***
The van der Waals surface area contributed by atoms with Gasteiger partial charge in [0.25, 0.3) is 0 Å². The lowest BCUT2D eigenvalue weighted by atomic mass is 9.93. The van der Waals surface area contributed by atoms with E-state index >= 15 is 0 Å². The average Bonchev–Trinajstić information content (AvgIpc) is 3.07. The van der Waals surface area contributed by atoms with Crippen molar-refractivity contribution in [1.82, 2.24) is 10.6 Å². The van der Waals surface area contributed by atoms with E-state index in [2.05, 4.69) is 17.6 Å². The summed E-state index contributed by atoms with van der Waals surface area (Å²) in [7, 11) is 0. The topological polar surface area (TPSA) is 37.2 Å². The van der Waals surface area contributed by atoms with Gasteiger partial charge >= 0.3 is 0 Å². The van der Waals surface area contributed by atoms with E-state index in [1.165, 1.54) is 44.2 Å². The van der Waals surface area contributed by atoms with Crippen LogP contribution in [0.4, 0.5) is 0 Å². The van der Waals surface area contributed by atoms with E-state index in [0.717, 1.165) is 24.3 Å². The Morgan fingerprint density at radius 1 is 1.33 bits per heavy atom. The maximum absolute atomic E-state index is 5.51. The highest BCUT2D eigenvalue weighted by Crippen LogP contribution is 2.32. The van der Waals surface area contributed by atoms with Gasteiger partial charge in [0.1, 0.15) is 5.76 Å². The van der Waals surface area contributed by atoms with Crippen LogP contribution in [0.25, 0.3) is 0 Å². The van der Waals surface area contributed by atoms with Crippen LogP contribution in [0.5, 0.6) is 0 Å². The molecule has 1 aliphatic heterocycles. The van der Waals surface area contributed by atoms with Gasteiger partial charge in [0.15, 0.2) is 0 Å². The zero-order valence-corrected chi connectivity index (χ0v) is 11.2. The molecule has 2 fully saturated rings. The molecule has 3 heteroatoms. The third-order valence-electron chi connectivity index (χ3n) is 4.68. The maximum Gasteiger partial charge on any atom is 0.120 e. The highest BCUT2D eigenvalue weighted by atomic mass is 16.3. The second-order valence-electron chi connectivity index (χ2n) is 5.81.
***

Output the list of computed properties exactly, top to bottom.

The van der Waals surface area contributed by atoms with Gasteiger partial charge in [0.25, 0.3) is 0 Å². The lowest BCUT2D eigenvalue weighted by atomic mass is 9.93. The van der Waals surface area contributed by atoms with E-state index >= 15 is 0 Å². The average Bonchev–Trinajstić information content (AvgIpc) is 3.07. The van der Waals surface area contributed by atoms with Crippen molar-refractivity contribution in [1.82, 2.24) is 10.6 Å². The van der Waals surface area contributed by atoms with E-state index in [2.05, 4.69) is 17.6 Å². The summed E-state index contributed by atoms with van der Waals surface area (Å²) in [7, 11) is 0. The topological polar surface area (TPSA) is 37.2 Å². The van der Waals surface area contributed by atoms with Gasteiger partial charge >= 0.3 is 0 Å². The van der Waals surface area contributed by atoms with E-state index in [1.165, 1.54) is 44.2 Å². The van der Waals surface area contributed by atoms with Crippen LogP contribution in [0.4, 0.5) is 0 Å². The van der Waals surface area contributed by atoms with E-state index in [0.717, 1.165) is 24.3 Å². The Morgan fingerprint density at radius 1 is 1.33 bits per heavy atom. The maximum absolute atomic E-state index is 5.51. The highest BCUT2D eigenvalue weighted by Crippen LogP contribution is 2.32. The van der Waals surface area contributed by atoms with Gasteiger partial charge in [0.1, 0.15) is 5.76 Å². The van der Waals surface area contributed by atoms with Crippen LogP contribution in [0.25, 0.3) is 0 Å². The van der Waals surface area contributed by atoms with Crippen LogP contribution in [0.5, 0.6) is 0 Å². The molecule has 1 aliphatic heterocycles. The van der Waals surface area contributed by atoms with Gasteiger partial charge in [0.15, 0.2) is 0 Å². The zero-order valence-corrected chi connectivity index (χ0v) is 11.2. The molecule has 2 fully saturated rings. The molecule has 3 heteroatoms. The third-order valence-electron chi connectivity index (χ3n) is 4.68. The maximum Gasteiger partial charge on any atom is 0.120 e. The highest BCUT2D eigenvalue weighted by atomic mass is 16.3. The second-order valence-electron chi connectivity index (χ2n) is 5.81.